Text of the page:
Reflecting upon the attacks in Cologne, Charlotte Collins tackles one of the contentious issues surrounding the migrant crisis: how can the differences between civilisations be addressed?
The worrying events that have taken place in Cologne over the New Year have rekindled the debate that was at the epicentre of media and political attention throughout 2015: the migrant crisis. Reports are emerging of a mass organised attack, which took place in the main square adjoining Cologne’s Cathedral and main railway station. Authorities are on the hunt for a group of more than 1000 men who are said to have launched predatory sexual assaults upon women, who at the time were celebrating the New Year festivities in the heart of the city. The male group have been demarcated by their North African ethnicity and refugee status. Germany’s chancellor, Angela Merkel has branded the attacks as ‘disgusting’ – whilst reports are also suggesting that similar incidents took place in Hamburg and Stuttgart under the same conditions.
Germany was thought to have set a precedent for dealing with the waves of migrants fleeing from Northern Africa and the Middle East throughout 2015. Merkel’s optimistic open-door policy saw a flood of over 1.5 million asylum-seekers entering the country. Although the country was lauded for its seemingly altruistic and humanitarian policies, many citizens have voiced their concerns over both the logistical and cultural implications of such a rapid and sizeable influx of people. Perhaps the acts of terror that took place in Cologne last week signify the pernicious side of such a liberal stance on migration – despite the positive effect it has had on slowing the country’s population decline.
Migration itself may not be the issue, as multicultural cities all across Europe have flourished and ethnic groups have learnt to coexist – although perhaps not always harmoniously, the cultural mix surely makes cities such as Berlin, Paris and London interesting places to live. The crucial factor, as Samuel Huntington warned in 1992, is the speed at which civilisations are being thrust together. He posits that ‘the fault lines between civilisations will be the battle lines of the future’ – it cannot be denied that the culture and ideology of the two civilisations engaged in recent events are inherently based on different values. Whilst those emigrating to Europe understandably require time to assimilate and acclimatise, brazen performances of ideology such as the mistreatment of women cannot be tolerated. For all the advances that feminism has garnered over the past century in western nations, many societies around the world still operate under a patriarchy. Such ingrained beliefs cannot be overturned overnight, nor over a period of years and therefore pre-emptive strategies need to be implemented to ensure that those beginning a new life in Europe are welcomed but also informed about the keystone values of the new nations that they will call home.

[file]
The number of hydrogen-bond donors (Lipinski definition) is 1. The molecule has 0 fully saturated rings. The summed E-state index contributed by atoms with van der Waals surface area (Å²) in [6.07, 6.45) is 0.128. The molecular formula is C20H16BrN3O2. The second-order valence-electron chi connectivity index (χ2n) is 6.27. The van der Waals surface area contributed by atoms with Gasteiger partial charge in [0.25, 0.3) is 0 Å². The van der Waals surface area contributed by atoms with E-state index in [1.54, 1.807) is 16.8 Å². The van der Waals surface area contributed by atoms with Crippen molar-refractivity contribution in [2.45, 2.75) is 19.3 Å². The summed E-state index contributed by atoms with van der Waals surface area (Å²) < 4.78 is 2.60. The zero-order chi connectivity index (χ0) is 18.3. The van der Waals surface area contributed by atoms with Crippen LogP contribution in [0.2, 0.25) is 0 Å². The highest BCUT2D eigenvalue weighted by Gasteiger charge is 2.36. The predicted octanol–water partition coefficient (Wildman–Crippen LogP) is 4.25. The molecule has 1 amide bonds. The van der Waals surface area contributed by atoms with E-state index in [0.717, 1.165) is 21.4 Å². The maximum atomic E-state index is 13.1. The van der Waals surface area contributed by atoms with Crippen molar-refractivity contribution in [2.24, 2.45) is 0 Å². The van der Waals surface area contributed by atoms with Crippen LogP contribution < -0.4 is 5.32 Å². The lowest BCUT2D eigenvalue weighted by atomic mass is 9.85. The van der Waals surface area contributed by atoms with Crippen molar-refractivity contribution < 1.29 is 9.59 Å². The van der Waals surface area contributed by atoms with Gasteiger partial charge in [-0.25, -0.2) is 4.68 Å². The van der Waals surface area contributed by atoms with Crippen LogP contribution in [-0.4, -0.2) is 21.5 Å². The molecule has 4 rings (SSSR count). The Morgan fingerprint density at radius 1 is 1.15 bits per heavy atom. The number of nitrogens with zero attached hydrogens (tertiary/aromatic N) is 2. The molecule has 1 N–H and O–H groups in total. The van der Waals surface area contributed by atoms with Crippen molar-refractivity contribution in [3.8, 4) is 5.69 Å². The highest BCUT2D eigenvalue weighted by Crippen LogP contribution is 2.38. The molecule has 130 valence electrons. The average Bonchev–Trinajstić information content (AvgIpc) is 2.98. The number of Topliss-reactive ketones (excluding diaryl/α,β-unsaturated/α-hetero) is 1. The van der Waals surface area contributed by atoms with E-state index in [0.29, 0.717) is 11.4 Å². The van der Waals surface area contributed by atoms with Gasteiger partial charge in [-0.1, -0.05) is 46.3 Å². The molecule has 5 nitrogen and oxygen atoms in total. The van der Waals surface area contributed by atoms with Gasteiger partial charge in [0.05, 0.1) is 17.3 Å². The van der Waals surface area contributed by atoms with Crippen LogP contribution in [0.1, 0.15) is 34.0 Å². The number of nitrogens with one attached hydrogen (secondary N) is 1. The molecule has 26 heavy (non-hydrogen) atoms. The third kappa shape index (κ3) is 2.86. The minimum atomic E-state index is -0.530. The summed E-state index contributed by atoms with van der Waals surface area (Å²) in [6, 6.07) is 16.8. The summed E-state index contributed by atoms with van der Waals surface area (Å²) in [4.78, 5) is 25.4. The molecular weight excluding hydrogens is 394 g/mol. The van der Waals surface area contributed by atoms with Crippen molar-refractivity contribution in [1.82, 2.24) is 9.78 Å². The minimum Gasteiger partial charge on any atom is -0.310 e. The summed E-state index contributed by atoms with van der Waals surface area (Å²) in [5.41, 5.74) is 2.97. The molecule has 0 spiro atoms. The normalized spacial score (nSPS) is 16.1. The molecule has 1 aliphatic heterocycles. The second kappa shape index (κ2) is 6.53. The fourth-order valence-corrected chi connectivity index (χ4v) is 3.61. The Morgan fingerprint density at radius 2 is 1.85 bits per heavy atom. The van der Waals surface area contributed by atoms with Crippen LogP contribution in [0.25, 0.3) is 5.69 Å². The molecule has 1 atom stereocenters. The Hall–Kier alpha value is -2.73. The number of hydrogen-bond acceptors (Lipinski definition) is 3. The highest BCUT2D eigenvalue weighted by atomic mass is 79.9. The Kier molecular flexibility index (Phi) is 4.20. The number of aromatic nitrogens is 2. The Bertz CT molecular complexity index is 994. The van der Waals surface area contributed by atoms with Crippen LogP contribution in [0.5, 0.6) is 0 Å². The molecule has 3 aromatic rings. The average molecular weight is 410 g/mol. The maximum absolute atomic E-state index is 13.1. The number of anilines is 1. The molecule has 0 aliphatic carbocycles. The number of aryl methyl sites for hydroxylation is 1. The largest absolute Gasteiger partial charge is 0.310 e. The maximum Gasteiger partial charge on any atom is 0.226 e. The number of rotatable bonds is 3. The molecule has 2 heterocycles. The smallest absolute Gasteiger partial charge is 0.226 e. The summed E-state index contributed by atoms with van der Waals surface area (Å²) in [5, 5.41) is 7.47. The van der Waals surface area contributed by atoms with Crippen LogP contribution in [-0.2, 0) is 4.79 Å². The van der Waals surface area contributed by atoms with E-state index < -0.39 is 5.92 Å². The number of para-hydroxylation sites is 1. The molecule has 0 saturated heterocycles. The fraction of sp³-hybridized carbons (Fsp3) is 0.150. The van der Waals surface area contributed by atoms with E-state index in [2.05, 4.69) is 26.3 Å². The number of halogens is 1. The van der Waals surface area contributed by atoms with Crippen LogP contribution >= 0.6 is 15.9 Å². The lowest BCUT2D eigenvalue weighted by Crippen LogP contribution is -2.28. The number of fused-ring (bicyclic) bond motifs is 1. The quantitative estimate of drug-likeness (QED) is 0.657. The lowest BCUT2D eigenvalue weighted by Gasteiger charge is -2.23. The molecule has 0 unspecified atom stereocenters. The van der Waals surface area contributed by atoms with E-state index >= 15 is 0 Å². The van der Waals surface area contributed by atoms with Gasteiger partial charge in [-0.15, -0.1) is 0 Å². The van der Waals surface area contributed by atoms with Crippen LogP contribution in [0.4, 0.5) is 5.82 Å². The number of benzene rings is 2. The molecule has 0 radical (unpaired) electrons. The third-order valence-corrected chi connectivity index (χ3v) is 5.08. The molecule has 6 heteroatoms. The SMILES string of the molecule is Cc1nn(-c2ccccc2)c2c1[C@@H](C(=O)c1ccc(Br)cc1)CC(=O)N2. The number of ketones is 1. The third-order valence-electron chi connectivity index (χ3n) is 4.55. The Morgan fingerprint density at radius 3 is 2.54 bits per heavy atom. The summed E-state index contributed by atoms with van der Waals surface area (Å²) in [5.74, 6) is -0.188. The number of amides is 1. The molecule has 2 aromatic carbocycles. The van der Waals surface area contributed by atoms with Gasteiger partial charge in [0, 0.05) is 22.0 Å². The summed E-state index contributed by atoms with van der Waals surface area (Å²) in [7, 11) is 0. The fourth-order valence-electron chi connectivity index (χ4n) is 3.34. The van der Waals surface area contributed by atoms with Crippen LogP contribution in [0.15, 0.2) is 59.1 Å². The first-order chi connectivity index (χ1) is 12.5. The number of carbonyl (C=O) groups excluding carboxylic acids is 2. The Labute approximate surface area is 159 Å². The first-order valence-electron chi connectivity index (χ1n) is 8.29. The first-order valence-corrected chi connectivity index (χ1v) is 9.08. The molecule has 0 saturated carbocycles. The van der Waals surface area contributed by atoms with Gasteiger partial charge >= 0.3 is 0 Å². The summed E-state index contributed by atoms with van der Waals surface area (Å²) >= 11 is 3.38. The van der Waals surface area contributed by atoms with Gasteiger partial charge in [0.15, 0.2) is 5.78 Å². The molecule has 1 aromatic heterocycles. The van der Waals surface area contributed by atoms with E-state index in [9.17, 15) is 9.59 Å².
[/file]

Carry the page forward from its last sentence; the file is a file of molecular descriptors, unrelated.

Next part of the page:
Despite this incident only involving a small number of individuals, considering the swathes of people that have made the often treacherous journey to safer shores – pejorative stereotypes are likely to be intensified, creating further tensions. No one is able to propose an overarching solution or a viable answer to both the accommodation of millions of refugees in Europe, or the inevitable clash of cultures that will ensure. However, following on from the events in Cologne and in the shadow of the terrorist attacks in Paris last November, it brings to question how such differences between civilisations can be addressed and which measures can be implemented to remedy the situation – if any.